A woman walks past a Lane Bryant store in San Jose, Calif. The so-called "plus-size" market (typically size 14 and up) has been an under-served opportunity for as long as I've been in retail. Historically there were some good reasons for this. Traditionally the main thing retailers optimized was physical space and inventory. Accordingly, the breadth and depth of the merchandise carried in a store would, more or less, follow a statistical distribution of sizes, adjusted by color ranges carried and constrained by inventory budgets and the literal store-by-store physical limitations of tables and racks.
At a time when our waste and our environmental impact is firmly under the spotlight, news in early July that fashion brand Burberry had burned almost £30m ($40m) of stock has caused outrage. The company admitted destroying the unsold clothes, accessories and perfume instead of selling it off cheaply, in order to protect the brand's exclusivity and value. It added that it had captured the energy from the burning to try and make the process more environmentally friendly. But how widespread is stock destruction at this level? Orsola de Castro is the co-founder and creative director of activist group Fashion Revolution, who lobby brands on production transparency.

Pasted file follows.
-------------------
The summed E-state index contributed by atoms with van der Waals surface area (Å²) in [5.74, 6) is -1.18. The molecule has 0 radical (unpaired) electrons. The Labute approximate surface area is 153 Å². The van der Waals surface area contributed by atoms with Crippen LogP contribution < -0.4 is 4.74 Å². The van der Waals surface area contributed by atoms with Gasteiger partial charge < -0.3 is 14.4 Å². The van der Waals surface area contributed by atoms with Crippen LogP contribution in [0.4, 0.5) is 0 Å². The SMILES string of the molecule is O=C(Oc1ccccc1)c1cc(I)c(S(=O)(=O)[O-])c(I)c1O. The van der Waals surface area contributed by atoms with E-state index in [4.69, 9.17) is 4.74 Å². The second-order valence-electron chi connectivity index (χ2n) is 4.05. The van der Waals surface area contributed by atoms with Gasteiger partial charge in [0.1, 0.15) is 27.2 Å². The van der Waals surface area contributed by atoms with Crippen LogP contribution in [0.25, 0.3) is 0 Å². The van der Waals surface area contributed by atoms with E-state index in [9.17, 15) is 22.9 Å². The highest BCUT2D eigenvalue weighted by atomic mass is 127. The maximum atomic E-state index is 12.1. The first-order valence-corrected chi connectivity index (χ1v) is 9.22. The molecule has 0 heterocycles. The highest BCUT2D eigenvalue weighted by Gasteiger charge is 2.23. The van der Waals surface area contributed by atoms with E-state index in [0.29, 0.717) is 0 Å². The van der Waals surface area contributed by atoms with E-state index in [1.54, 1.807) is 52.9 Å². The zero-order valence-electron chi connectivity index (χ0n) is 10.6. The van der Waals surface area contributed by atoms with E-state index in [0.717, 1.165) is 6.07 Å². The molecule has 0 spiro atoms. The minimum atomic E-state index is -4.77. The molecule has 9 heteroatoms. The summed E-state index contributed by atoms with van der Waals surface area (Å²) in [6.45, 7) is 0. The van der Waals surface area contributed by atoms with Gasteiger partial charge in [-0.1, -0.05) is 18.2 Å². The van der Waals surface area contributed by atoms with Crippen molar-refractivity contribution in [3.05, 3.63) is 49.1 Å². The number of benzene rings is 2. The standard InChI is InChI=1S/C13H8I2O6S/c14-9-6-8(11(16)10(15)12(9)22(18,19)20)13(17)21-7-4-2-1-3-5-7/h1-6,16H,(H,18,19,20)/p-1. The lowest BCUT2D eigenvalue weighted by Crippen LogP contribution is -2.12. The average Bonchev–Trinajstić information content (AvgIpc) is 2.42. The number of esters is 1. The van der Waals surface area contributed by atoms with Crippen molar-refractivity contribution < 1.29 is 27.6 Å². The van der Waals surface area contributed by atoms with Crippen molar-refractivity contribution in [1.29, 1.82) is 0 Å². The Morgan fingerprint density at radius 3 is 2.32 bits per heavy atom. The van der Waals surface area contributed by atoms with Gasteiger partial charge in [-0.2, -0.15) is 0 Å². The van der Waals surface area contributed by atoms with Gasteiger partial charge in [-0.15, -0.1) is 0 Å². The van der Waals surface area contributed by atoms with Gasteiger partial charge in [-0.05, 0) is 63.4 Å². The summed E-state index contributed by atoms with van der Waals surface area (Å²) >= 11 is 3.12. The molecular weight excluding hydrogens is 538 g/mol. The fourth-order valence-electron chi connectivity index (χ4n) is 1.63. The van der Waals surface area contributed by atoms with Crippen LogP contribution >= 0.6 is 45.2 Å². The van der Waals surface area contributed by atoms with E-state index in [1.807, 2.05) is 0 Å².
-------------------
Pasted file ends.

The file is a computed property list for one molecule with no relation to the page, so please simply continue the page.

Big data is changing the way designers create and market their clothing. The application of big data in the fashion industry is not only helping designers understand customer preferences but also assisting them to better market their products. The fashion industry appeals to everyone in the world on one level or another, but each item of clothing sells to different types of customers. Many industries have leveraged the power of big data and the fashion industry is the latest one to capitalise on the technology. The reason for industrial success with big data is the generation and assimilation of data high on volume, veracity, and variety.